Football is a brutal sport. You know that going into it. It is still demoralizing to have your season cut short by injury nonetheless. It is even more so when that injury occurs in a game that counts for absolutely nothing. The season ends before it ever really begins.
Already this year, we have seen stars get hit hard by preseason injuries. Jordy Nelson and Kelvin Benjamin have both torn their ACL. Robert Griffin III is out with a concussion. And those are just some of the bigger name stars that have gone out due to injury. There are dozens of other players who already have seen their season’s cut short or put on hold.
The problem is that the NFL doesn’t really have a solution to this. You play preseason games as an attempt to develop chemistry or give guys fighting for a roster spot an opportunity to play in a game like setting where the coaches don’t have to worry about the outcome. They are essential to team development and preparation. No one has yet to come up with an alternative to these games. The NFL also isn’t the only one who plays preseason games but that doesn’t make these injuries much easier to stomach for fans.
However, these injuries could provide new opportunities for other players. In Green Bay, Davante Adams showed flashes of his ability particularly in the team’s playoff win against Dallas. Now, he has an opportunity to show what he can do as a main target.
For Washington, this could spell the end of the RG3 era if the concussion is serious. That could be a good thing though for both sides. Griffin probably needs a fresh start away from Washington and the team definitely needs to wipe its hands clean of the franchise altering trade and move on.
Down in Charlotte, Cam Newton might have to showcase his running abilities once again with Benjamin out and this could be a chance for other young receivers like Corey Brown and Devin Fuchness to display their skills in a much bigger role.
This is an optimistic approach to these terrible situations. It is not easy for teams to rebound from monumental injuries. Very few teams in NFL history are built to. And yes, it sucks that these guys were hurt in completely meaningless games.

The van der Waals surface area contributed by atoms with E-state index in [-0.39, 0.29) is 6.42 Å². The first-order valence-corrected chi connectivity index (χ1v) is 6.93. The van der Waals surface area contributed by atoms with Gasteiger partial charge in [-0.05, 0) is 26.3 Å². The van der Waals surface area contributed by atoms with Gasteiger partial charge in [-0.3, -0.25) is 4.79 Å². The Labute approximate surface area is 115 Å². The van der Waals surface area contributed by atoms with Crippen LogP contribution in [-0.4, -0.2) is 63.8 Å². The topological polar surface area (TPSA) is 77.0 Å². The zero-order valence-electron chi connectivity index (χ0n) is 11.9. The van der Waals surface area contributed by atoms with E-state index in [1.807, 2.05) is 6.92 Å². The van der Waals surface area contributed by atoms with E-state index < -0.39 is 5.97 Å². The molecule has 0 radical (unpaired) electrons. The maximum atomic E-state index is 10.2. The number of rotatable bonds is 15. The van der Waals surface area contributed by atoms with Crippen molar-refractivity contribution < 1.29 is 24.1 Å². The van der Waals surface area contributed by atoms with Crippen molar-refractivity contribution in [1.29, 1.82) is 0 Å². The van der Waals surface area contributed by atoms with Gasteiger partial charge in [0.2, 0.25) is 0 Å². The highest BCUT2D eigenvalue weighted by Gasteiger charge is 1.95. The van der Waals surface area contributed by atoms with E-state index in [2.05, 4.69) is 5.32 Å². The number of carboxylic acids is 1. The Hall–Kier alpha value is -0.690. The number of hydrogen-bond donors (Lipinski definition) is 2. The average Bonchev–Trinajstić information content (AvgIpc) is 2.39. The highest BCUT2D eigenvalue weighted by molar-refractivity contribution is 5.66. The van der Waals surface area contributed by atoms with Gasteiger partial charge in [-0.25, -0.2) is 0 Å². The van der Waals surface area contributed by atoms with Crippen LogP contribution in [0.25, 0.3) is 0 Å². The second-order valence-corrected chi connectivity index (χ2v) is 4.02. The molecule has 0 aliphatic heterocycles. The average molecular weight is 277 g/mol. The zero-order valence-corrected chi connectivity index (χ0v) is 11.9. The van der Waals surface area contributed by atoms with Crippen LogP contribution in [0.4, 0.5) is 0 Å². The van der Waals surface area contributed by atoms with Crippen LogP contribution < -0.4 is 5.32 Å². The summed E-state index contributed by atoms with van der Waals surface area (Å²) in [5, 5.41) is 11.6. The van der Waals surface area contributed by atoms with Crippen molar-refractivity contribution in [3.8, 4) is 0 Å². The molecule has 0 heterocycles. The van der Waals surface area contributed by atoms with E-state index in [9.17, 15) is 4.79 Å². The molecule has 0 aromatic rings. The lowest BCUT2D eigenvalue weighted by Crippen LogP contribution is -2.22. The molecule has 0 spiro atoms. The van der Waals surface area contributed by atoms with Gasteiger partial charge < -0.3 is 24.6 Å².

At the same time though, they still should be playing. I know it’s easy to just say that starters should play in the preseason but that is just foolish. These few games allow players to work on timing, new plays, cohesion with new players. Without any of that, it is very likely that the first two or three weeks of the regular season would be fairly rough and probably even sloppy. Realistically, as a fan, would you be able to simply look on and say, “Oh, my team’s star player suffered a season ending injury. Well at least it was in a meaningful game,” and actually mean that? No. There is no way you could. Whether these injuries happen in week 3 or the preseason or week 13 of the regular season, they are going to be crushing either way.
My point is that this should not be a cause for every starter to sit out the entire preseason. Maybe there are ways to be more cautious when these players are in but overall, the whole point of preseason is to put players in a game environment and see how they react. This grace period before everything starts to count is vital to the development of players in the league, especially rookies.
Can you imagine if Marcus Mariota had turned the ball over on the first two series of his career in a regular season game? That wouldn’t exactly be a confidence booster. There would be no chances for the coaches to say, “OK, don’t worry about the score, just try to learn from those mistakes.” The NFL is a win now league. Teams always want to win as soon as possible. There is simply no room for complacency.
Preseason helps avoid those situations and gives players a chance to grow. In the end, it makes for much better games to watch once the regular season rolls around because now these guys are warmed up and ready for the long haul.